A younger take on health insurance

Mark Larson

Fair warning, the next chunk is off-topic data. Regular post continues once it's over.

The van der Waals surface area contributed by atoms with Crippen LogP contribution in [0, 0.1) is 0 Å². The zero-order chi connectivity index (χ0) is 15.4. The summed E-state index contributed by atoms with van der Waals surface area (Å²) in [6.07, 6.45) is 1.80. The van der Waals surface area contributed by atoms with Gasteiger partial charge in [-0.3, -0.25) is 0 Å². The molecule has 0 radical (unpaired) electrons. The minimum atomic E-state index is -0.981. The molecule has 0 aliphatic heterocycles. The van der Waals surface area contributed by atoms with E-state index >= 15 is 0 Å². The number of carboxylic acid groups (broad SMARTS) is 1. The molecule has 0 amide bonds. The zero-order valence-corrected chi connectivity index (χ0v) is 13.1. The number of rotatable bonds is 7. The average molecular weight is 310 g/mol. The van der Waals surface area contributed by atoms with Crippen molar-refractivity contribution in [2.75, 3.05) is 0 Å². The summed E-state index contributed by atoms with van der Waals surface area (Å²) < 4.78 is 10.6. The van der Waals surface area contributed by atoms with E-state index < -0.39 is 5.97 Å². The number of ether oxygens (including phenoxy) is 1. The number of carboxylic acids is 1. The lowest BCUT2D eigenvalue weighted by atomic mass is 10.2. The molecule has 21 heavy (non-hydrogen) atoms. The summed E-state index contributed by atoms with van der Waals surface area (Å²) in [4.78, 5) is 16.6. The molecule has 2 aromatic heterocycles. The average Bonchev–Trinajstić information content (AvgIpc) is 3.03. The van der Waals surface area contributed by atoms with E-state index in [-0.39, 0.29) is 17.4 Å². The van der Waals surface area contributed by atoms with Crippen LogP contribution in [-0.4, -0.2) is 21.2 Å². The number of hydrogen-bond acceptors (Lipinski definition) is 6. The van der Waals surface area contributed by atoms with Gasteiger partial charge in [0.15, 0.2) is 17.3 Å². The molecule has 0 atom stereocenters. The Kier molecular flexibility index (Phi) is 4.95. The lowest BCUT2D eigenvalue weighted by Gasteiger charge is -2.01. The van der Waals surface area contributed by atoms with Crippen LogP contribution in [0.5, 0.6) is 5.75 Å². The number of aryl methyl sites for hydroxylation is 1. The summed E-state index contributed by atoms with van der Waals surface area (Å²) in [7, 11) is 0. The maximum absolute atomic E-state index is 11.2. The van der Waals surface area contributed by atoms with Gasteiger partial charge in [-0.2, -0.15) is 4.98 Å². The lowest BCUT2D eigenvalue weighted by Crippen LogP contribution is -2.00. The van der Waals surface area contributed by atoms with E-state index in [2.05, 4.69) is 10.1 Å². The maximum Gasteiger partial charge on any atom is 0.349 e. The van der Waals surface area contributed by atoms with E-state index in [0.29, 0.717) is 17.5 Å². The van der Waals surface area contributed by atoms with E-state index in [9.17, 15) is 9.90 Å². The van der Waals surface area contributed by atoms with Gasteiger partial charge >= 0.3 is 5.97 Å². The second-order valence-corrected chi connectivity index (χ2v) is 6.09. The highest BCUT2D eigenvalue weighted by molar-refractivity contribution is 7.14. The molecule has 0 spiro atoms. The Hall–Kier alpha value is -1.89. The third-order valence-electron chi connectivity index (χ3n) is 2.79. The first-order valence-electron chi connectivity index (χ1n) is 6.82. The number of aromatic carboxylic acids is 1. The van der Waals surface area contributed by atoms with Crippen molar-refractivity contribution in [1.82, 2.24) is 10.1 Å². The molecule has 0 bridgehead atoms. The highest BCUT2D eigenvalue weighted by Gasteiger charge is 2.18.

The current debate about health care seems to center around whether there should be a public option run by the government. Republicans talk as if the world as we know it will end if there is a public option, but we all know Republicans are saying and doing anything they can to see a national health care plan go down in flames. Democrats say that a public option is necessary to hold down health care insurance costs, that it will provide competition to the for-profit health care monolith so people who do not have health care insurance have an another choice. Without competition, the Democrats say, health care costs will continue to spiral out of control. But if competition is good for holding down costs, why are Democrats taking away the most fundamental choice of every consumer: the choice to not buy a product one determines is too expensive? To choose not to have health care insurance is the ultimate weapon consumers have against high costs. This is especially true if you are young, for it is young adults who are least likely to require health care. If health care insurance is too costly, going without it is a viable option. And that is why the Democrats want to take away your fundamental consumer rights; they need healthy young adults to pay for the health care costs of older adults. But young adults will eventually get old, and require health care. Paying now will guarantee their health care needs will be taken care of when they are older, right? If Social Security is any indicator, donâÄôt bet on it. There is general agreement that todayâÄôs young adults will work all their lives to pay for older Americans retirement, but there will be little, if any, Social Security retirement payments left for them. There is no reason to believe it will be any different with the DemocratâÄôs present version of a national health care plan. Taking away the consumer rights of the 40 million Americans without health care insurance, and I am one of them, will make health care insurance more costly because it removes competition. And competition, as Democrats insist, is what is needed to keep health care costs from continuing to spiral out of control. Mark Larson University student